Judge Clark Douglas refuses to sleep on beds made of group 12 elements. What a perverted idea.
Attraction. Temptation. Addiction.
"If you're cured, you'll be cured of desire—and who wants to be cured of desire?"
Facts of the Case
Paul Peplow (Paddy Considine, The Bourne Ultimatum) is a reporter and poet who's finally managed to get a fresh start in life. At one point in his life, Paul was in a pretty deep hole personally. He was a hopeless alcoholic, his girlfriend was cheating on him incessantly, and it was becoming harder and harder to hold a job. One day, Paul finally got a grip and decided to join Alcoholics Anonymous. It helped him immensely. With a lot of time and perseverance, Paul was able to become clean and sober once again, and managed to get a job writing for a magazine. All the hard work pays off when Paul manages to snag an interview with billionaire Victor Quinn (Jonathan Pryce, Brazil). This is no small feat. Victor had been notoriously reclusive when it comes to the media, generally refusing to grant interviews or participate in conversations with journalists. However, it just so happened that Victor had read some of Paul's poetry, and liked it so much that he agreed to the interview.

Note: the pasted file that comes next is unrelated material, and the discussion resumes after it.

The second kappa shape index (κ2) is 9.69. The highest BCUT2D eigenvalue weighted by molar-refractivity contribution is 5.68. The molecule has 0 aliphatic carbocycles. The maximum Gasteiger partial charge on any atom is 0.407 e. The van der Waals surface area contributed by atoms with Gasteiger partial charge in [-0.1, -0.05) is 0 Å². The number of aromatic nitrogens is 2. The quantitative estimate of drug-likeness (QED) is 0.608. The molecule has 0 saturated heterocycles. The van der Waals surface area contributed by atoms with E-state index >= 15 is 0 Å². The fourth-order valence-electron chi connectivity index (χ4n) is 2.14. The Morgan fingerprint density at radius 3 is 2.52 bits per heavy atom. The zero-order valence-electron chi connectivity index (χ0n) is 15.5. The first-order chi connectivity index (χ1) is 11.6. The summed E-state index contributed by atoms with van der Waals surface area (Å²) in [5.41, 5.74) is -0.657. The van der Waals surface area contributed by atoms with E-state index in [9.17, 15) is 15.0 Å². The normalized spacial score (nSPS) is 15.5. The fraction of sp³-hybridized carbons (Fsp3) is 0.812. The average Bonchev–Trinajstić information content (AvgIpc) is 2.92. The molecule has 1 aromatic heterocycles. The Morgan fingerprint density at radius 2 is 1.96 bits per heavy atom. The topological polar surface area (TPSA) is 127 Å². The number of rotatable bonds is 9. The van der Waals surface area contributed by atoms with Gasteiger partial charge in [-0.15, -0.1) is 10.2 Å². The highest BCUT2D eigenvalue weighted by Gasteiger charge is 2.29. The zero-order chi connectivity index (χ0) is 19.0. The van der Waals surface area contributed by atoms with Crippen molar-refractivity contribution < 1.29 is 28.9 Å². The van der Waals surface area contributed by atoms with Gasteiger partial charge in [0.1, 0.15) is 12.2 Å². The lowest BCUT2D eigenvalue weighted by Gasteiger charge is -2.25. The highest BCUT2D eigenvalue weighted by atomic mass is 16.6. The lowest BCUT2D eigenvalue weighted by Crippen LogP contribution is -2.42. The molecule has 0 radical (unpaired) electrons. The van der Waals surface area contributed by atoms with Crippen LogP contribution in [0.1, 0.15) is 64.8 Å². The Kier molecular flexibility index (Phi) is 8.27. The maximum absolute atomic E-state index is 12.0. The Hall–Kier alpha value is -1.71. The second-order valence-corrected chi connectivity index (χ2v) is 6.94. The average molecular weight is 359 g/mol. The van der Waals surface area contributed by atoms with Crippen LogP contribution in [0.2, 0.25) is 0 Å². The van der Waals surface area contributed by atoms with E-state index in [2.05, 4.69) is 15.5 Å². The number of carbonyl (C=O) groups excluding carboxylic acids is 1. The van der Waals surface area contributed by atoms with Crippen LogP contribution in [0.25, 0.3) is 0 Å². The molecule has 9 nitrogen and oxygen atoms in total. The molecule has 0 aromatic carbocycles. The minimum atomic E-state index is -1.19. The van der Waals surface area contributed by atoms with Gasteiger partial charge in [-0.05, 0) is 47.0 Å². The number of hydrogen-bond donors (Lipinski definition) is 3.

Shortly after Paul and Victor meet, it becomes a bit unclear as to who is interviewing who. Victor brushes aside most of Paul's questions with quick answers, and proceeds to ask a lot of questions of his own. He's particularly fascinated by the idea that Paul doesn't drink, and becomes even more intrigued when he hears that Paul is in AA. Victor makes the bold statement that AA is a cult, and that Paul will never truly be free until he doesn't need it anymore. Paul understandably responds with anger, harshly informing Victor that he might not be alive if it weren't for AA. After some further discussion on the matter, Victor shrugs and lets it go. He then offers to give Paul a job—a new job, a better job, working on his company website. Paul happily agrees, and initially finds himself very happy in the new position.